Hamilton runs wild against Lester, Cubs
CHICAGO -- Billy Hamilton swiped a career-high five bases Sunday night, including three while Cubs starter Jon Lester was on the mound, and scored the Reds' only run in a 2-1, 11-inning loss to Chicago.
"He out-runs a baseball," Lester said. "I haven't seen many guys do that."
"It's kind of a testament to Billy, really, because I thought they put in a great effort to control him there, and he was still able to do his thing," Reds manager Bryan Price said.
But it wasn't enough, and Hamilton now has 31 stolen bases for the season, most in the Major Leagues.
"I am certain he's going to do that again," Cubs manager Joe Maddon said of Hamilton's quintet. "He's an extremely unique talent when it comes to speed. He should play in the NFL in the offseason."
Obviously, the key to stopping Hamilton is to keep him off the basepaths.
"It doesn't matter how quick you are to home plate, it doesn't matter how many times you throw to first, he flat-out out-runs a baseball," Lester said. "There' s nothing you can do about that. You can't defend it, you just hope he either doesn't get a great jump or slips or something, and the catcher throws the ball right at the bag and he slides into the glove.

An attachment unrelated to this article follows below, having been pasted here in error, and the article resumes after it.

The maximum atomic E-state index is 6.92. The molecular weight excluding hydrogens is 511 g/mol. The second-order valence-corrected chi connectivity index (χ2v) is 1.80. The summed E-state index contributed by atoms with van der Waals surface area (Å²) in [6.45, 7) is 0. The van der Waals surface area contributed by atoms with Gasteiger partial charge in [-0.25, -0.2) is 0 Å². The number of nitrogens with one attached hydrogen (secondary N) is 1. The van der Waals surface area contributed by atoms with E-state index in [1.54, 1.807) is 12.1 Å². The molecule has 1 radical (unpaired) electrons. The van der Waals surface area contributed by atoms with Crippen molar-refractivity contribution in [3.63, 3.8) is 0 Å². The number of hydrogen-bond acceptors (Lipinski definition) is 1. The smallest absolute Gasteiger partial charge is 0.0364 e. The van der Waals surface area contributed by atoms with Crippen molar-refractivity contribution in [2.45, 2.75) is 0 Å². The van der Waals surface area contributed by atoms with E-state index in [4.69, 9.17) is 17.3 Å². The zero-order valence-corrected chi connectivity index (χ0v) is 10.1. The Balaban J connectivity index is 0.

"A guy like that, you just worry about the hitters and not give up base hits to those guys," Lester said. "He's going to run around the bases. It is what it is."
Hamilton stole second and third in the third inning, and then swiped third in the sixth. In the 10th, Hamilton set his single-game career high when he stole second and third. The five steals not only tied a club record, but raised his total to 100 for his three-year career.
Hamilton became the first player with five steals in a game since Boston's Jacoby Ellsbury did so against the Phillies on May 30, 2013.
Hamilton, who had two singles and a walk Sunday, entered the series finale vs. the Cubs hitting .217 with a .258 on-base percentage this season, both of which rank in the bottom 15 of qualifying hitters.
Hamilton's average this season is below his career batting average of .245. As his hitting numbers have dipped, so, too, has his on-base percentage. He has taken just 13 walks this season, a season after registering a .292 OBP.
"I just gotta get on base," Hamilton said before his big night Sunday. "I gotta find a way to do it. I can't say anything about it; I just have to do it."